- don't know how to decode adresses for ports
- what oscillator to choose for Z80 (original run on 1.111MHz) and I want to run it on orignal 1MHz, and faster on 2 maybe even on 4MHz
 

Offline MrWifiHifi

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Re: Can anyone help with Z80 project?
« Reply #8 on: June 11, 2019, 06:09:49 am »
And how does the 1Megabyte memory banking works?
I heard it first time, can you explain to me how does it work and how to work with it?
 

Online Ian.M

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Re: Can anyone help with Z80 project?
« Reply #9 on: June 11, 2019, 06:52:25 am »
Basically you put a very fast RAM chip between the top 4 bits of the Z80 address bus and the top 8 bits of the memory address bus (from its data pins).  Then there's a fair bit of fiddly logic to also let the fast RAM  be accessed in the Z80 I/O address space so you can set and read back its contents.   Consider the address in Hex - for any memory access the fast RAM has the high digit of the Z80 address on its low address lines, so its contents provide a two digit translated address on its data pins, that go to the real RAM (and ROM) address bus.   As the fast RAM has much more than 16 locations, another of its address pins can be connected to Z80 /RD to get different mappings for reads and writes.  Set them to the same physical address block of RAM, and it looks like RAM, set them to different blocks and its handy for copying areas of memory, and if you set the write address to non-implemented or ROM and the read address to RAM after copying data into the RAM, it makes that block of RAM write protected so it acts like ROM.  To ease switching between different memory maps, connect an 8 bit latch mapped in the I/O space to eight more of the MMU fast RAM's address lines.  Then a simple single write to an I/O port can swap between 256 different memory maps, which may differ by a single 4K page or be so different that *ONLY* the 4K page currently executing remains the same.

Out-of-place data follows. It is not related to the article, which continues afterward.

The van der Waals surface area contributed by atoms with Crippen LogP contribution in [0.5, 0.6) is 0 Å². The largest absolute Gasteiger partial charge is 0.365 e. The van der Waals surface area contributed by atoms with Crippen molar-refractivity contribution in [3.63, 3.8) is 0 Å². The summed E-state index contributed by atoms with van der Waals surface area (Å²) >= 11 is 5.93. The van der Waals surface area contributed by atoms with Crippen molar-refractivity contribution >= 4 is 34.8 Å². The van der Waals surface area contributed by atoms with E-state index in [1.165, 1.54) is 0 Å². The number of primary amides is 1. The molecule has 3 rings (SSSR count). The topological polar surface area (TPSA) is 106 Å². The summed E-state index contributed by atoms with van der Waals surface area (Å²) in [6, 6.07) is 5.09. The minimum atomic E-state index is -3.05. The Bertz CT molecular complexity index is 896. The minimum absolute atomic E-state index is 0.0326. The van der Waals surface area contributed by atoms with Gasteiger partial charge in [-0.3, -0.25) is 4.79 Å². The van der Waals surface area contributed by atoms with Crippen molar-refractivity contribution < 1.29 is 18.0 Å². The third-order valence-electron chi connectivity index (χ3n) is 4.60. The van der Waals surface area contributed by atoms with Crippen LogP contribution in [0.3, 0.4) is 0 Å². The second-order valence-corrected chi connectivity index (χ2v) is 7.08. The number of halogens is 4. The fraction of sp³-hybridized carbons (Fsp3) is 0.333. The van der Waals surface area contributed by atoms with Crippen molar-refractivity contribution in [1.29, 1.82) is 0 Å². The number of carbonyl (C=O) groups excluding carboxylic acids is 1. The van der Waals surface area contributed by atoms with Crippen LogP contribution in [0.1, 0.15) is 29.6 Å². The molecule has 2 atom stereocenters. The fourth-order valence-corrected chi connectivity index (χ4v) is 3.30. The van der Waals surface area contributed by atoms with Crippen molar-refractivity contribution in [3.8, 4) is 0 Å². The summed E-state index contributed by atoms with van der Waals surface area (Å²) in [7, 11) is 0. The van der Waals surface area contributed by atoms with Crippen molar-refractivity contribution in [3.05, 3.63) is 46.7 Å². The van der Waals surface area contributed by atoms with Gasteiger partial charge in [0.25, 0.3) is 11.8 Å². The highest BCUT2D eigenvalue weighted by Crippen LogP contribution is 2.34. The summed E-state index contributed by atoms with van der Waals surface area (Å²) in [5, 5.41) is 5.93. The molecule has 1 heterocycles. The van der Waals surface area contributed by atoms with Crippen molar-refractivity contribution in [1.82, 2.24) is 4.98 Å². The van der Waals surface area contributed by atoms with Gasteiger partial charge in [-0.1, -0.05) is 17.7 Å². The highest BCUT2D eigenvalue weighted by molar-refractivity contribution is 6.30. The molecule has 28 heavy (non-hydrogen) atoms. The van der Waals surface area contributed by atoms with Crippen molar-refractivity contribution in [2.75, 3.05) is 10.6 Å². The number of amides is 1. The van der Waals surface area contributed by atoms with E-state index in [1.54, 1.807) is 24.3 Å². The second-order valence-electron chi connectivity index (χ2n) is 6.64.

See https://www.eevblog.com/forum/microcontrollers/retro-z80-project-memory-layout-and-software-management/ for the original topic.